The Lake Travis ISD board of trustees took the first step in establishing a districtwide police department during a Dec. 17 board meeting.

Trustees unanimously adopted a resolution authorizing Superintendent Paul Norton to begin the process of creating the LTISD PD. According to Norton, the new officers are expected on campus by the start of the 2021-22 school year.

LTISD currently contracts Travis County sheriff's officers to serve as school resource officers, or SROs. However, in light of the district’s continued growth, Norton said the development of a district-based PD is in students’ and staff’s best interests.

Officers would ensure safety both on campus and at district events and activities, according to Norton.

The LTISD PD would consist of one chief of police, who would report to the Superintendent, and five officers—an increase from the district’s three SROs.

Despite the additional officers, the PD would not impose a large budgetary impact, Norton said, adding that LTISD currently budgets over $600,000 for its contract with Travis County.

The initial one-time cost of developing the department is projected under $400,000 with a yearly price tag estimated at a little over half a million dollars, according to Norton. The majority of the development funding would include the cost of vehicles, guns, ammunition and badges, Norton said.

Bearing in mind the proposed increase in campus police presence, trustee Lauren White brought attention to nationwide disparities in disciplinary action.

“We’ve seen historically across the country and in Texas that more officers across the school sometimes means more students are referred to the criminal justice system, and there’s usually disparities in who that is,” White said. “How do we ensure that as the police force grows ... that we’re able to make sure that doesn’t happen to our students?”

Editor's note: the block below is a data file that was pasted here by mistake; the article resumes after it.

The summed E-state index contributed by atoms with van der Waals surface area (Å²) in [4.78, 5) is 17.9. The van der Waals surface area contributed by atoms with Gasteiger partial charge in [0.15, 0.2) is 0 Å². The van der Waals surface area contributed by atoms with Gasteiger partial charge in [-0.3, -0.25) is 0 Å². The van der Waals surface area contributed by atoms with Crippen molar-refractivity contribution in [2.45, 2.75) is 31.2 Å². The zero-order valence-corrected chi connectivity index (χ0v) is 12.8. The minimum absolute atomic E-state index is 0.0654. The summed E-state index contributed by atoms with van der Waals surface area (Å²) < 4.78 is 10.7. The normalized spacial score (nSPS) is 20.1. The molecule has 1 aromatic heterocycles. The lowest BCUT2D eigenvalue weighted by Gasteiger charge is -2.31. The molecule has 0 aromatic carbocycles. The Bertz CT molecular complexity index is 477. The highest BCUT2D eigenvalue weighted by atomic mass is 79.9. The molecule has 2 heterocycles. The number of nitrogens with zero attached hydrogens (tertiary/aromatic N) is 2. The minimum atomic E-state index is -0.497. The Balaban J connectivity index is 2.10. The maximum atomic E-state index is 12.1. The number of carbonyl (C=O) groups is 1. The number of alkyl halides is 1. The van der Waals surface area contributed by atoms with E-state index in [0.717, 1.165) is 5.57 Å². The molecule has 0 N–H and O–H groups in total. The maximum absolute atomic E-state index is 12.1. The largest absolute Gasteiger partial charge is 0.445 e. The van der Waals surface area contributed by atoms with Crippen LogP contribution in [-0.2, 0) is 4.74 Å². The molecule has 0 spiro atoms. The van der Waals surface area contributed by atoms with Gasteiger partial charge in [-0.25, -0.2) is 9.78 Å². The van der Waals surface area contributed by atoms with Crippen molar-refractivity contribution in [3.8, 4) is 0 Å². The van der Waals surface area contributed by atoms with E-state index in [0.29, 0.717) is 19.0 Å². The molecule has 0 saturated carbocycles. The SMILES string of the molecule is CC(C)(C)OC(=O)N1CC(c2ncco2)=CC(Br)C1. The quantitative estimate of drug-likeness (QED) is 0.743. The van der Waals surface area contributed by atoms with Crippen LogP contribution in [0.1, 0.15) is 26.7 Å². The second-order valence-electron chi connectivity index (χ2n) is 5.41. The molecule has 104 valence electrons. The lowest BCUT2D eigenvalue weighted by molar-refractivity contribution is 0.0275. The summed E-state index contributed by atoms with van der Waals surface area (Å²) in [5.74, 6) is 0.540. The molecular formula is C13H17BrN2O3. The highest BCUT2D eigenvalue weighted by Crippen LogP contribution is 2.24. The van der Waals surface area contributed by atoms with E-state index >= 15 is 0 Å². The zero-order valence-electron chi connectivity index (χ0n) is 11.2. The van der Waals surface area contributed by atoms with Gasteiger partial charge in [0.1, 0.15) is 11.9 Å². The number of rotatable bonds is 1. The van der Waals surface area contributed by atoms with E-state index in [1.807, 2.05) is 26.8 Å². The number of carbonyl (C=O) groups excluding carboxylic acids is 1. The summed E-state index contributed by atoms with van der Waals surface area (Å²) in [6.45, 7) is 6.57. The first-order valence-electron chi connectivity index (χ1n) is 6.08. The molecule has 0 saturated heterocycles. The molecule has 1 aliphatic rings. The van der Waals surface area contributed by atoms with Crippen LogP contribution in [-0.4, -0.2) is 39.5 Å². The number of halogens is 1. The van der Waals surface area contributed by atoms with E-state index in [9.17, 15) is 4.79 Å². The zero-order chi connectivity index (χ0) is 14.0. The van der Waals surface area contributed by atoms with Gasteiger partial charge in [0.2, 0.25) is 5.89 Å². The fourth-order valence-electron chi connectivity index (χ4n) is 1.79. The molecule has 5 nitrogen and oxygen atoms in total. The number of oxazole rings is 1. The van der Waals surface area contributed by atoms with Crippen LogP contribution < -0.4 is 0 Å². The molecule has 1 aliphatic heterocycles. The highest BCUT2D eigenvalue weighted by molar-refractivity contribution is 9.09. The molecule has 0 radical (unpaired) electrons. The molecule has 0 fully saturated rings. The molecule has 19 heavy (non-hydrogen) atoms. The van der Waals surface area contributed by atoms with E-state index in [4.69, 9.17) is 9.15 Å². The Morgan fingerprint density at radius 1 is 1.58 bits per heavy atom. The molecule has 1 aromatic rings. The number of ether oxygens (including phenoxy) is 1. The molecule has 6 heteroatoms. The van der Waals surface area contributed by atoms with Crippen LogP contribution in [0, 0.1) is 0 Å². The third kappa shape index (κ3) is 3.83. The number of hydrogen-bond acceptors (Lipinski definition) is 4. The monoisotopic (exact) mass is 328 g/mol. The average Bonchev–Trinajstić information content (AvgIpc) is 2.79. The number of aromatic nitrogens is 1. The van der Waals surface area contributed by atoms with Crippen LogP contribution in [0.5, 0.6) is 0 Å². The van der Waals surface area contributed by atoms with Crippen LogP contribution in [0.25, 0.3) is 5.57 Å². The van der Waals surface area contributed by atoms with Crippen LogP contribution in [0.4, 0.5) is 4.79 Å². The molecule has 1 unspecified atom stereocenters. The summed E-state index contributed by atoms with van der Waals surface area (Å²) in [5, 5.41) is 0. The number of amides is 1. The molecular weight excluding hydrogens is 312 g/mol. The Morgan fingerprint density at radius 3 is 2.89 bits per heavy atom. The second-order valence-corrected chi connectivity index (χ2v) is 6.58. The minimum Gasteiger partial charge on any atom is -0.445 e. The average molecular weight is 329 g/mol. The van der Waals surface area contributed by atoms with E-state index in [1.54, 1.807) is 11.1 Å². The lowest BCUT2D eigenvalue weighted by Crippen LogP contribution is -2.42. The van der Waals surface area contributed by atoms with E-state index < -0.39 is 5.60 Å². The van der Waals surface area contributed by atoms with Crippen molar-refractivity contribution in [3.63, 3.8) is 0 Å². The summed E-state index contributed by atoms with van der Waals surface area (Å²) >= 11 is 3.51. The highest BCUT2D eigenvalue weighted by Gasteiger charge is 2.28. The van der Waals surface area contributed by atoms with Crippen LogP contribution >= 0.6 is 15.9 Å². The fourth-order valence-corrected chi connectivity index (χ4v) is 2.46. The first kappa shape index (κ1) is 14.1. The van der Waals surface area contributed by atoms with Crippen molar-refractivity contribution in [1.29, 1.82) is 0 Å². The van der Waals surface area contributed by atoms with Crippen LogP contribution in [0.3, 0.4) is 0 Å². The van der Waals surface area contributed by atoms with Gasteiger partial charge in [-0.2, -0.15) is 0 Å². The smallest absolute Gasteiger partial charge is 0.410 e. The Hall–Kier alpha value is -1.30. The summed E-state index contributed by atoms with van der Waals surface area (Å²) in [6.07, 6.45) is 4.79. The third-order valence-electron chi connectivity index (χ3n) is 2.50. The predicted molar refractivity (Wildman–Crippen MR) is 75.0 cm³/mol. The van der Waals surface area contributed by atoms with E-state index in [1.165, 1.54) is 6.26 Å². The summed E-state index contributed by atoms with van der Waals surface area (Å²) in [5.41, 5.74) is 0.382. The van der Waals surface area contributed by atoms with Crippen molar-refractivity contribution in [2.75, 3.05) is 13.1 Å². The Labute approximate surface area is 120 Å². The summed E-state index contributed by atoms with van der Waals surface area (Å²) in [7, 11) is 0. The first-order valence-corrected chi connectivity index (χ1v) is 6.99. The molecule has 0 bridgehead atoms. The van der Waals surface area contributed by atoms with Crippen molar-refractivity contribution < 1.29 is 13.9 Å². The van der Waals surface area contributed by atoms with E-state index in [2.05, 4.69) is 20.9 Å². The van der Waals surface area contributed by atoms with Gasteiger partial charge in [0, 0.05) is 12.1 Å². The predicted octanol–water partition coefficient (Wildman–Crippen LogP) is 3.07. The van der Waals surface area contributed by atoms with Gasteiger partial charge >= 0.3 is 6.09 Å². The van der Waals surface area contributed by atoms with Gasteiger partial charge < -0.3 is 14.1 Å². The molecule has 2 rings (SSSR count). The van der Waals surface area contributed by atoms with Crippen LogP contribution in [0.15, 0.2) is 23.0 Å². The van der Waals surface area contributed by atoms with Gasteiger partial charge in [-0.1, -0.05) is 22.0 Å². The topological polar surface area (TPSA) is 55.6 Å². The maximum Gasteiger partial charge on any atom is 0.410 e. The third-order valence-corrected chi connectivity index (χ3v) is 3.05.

Norton said an expectation of the PD is that the officers would build relationships with students, staff and administration. He added that the district will put an emphasis on positive engagements with students.

“It’s not a gotcha mentality,” Norton said. “It’s actually an additional resource for staff and for students.”

In developing its own PD, Norton said the district can use its own training in how to de-escalate situations on campus. Still, in the event of an on-campus emergency, LTISD would receive assistance from Lakeway, Bee Cave and Travis County.

LTISD’s next steps include gaining state approval for its department and hiring a chief, who will then ensure the proper training and qualifications of the additional officers.